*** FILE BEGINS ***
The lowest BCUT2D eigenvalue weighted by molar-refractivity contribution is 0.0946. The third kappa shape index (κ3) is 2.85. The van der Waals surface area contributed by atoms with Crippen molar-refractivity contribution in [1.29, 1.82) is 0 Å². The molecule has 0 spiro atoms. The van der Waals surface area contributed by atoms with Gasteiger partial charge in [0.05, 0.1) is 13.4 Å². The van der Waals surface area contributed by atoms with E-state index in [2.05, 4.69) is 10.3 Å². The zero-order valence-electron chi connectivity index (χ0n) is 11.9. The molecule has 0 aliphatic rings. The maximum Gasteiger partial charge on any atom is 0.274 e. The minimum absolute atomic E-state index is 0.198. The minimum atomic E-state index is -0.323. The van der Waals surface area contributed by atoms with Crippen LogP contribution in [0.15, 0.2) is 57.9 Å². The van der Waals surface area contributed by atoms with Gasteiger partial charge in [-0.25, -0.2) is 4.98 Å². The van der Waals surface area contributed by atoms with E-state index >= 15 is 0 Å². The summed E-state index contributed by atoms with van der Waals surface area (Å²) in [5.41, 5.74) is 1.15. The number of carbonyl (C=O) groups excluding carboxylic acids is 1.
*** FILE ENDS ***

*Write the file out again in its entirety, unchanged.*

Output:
The lowest BCUT2D eigenvalue weighted by molar-refractivity contribution is 0.0946. The third kappa shape index (κ3) is 2.85. The van der Waals surface area contributed by atoms with Crippen molar-refractivity contribution in [1.29, 1.82) is 0 Å². The molecule has 0 spiro atoms. The van der Waals surface area contributed by atoms with Gasteiger partial charge in [0.05, 0.1) is 13.4 Å². The van der Waals surface area contributed by atoms with E-state index in [2.05, 4.69) is 10.3 Å². The zero-order valence-electron chi connectivity index (χ0n) is 11.9. The molecule has 0 aliphatic rings. The maximum Gasteiger partial charge on any atom is 0.274 e. The minimum absolute atomic E-state index is 0.198. The minimum atomic E-state index is -0.323. The van der Waals surface area contributed by atoms with Crippen LogP contribution in [0.15, 0.2) is 57.9 Å². The van der Waals surface area contributed by atoms with Gasteiger partial charge in [-0.25, -0.2) is 4.98 Å². The van der Waals surface area contributed by atoms with E-state index >= 15 is 0 Å². The summed E-state index contributed by atoms with van der Waals surface area (Å²) in [5.41, 5.74) is 1.15. The number of carbonyl (C=O) groups excluding carboxylic acids is 1.